In the most shocking political upset in recent years, House Majority Leader Eric Cantor, R-Virginia, lost his primary to a Tea Party challenger Tuesday night.
Everyone from political consultants to pollsters to Cantor’s own colleagues believed the second-ranking House Republican would best challenger Dave Brat in the primary. His surprise loss sent Twitter into a frenzy while reporters rushed to rewrite their pre-written stories about how Cantor would win.
Four years into the era of the Tea Party, Washington takes its primary challengers seriously, but somehow no one saw this one coming. Cantor was expected to become be House Speaker one day. Instead, he lost 44.5 percent to 55.5 percent.
The shock of Cantor’s loss won’t just wear off as the news cycle dashes off to the next big story. Cantor was a major player in Republican politics, and his party will struggle to determine what his loss means and how to fill his place in the House leadership next year. As a GOP operative told NBC reporter Luke Russert Tuesday night, "it's like waking up and suddenly the Washington Monument is missing."
Does Cantor’s loss embolden the Tea Party members to overthrow Speaker John Boehner? Does the GOP race to the right on immigration, dashing any lingering chance of reform for the next several years?
Before the vote totals were fully counted, Washington began to speculate about whether Cantor’s loss would be a death blow to immigration reform—the major policy difference between so-called establishment Republicans and the Tea Party. Cantor’s loss will likely strike fear into the hearts of Republicans who contemplated moving forward on immigration reform because it affirms the GOP base is unflaggingly set against it. Cantor opposed the comprehensive reform bill passed by the Senate a year ago, but helped craft the Kids Act, a Republican version of the DREAM Act to give young illegal immigrants a path to citizenship, and has voiced support for other House immigration bills.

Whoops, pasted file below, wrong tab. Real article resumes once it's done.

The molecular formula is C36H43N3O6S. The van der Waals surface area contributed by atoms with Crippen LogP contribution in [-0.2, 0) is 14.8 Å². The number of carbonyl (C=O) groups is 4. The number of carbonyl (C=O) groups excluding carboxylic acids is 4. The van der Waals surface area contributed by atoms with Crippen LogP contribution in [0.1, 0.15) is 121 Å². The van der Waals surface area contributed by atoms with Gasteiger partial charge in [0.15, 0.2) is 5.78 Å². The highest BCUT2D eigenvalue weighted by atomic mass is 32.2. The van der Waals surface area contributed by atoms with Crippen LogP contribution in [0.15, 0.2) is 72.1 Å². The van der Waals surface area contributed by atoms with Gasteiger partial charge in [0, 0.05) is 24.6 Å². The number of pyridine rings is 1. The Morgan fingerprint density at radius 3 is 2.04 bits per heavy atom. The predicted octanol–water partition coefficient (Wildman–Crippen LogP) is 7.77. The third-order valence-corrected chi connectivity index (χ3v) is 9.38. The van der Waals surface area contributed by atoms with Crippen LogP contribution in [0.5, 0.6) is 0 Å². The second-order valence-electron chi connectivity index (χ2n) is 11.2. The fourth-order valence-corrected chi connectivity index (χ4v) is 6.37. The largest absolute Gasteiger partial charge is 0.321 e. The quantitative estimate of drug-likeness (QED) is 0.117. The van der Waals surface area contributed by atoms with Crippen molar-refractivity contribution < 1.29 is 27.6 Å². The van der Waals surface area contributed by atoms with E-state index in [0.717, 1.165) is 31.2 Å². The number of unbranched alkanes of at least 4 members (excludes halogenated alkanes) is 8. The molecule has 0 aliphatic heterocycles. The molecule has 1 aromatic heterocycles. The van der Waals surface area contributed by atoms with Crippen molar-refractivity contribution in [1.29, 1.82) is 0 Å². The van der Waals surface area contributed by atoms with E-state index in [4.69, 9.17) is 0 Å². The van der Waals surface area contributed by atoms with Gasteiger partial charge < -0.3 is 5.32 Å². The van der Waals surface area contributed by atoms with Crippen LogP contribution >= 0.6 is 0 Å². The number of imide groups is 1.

Brat had attacked Cantor mercilessly on the issue of immigration. "The central policy issue in this race has become Cantor’s absolute determination to pass an amnesty bill,” Brat wrote in a Richmond Times-Dispatch op-ed last week. “Cantor is the No. 1 cheerleader in Congress for amnesty."
But support for immigration reform isn’t necessarily a death knell for Republicans. A couple hundred miles south of Cantor’s district, in South Carolina, incumbent Senator Lindsey Graham sailed past six Tea Party challengers to win the GOP nomination Tuesday night, despite Graham’s full-throated support for comprehensive immigration reform. Not only did Graham support the Senate bill last year, he helped write it.
Pro-immigration reform voices are trying to use Graham’s win to contradict the emerging narrative that Cantor’s loss should scare the GOP away from reform. “Simplistic to chalk Cantor's loss to immigration. Gang of 8 member Lindsey Graham's winning. Why? He stood by convictions & showed courage,” pro-reform GOP strategist Ana Navarro tweeted Tuesday night.
“Tonight’s election shows the Republican Party has two paths it can take on immigration,” Democratic Senator Chuck Schumer of New York said in a statement. “The Graham path of showing leadership and solving a problem in a mainstream way, which leads to victory. Or the Cantor path of trying to play both sides, which is a path to defeat. Cantor’s defeat does not change the fundamental fact that Republicans will become a minority party if they don’t address our broken immigration system.”
As the GOP struggles between its Tea Party and establishment factions in the weeks and months ahead, it’s a battle Cantor himself is very familiar with. After the GOP’s big losses in the 2012 election, Cantor had generally worked alongside Boehner (R-Ohio) to keep the Tea Party members in line. Together they tried (and failed) to avert a government shutdown, Cantor then voted to end the shutdown and raise the debt limit. Cantor has also tried to boost his party’s image and became closely associated with the so-called “Republican reform” movement, which wanted to bring new policy ideas to the GOP with a particular focus on helping Americans struggling financially.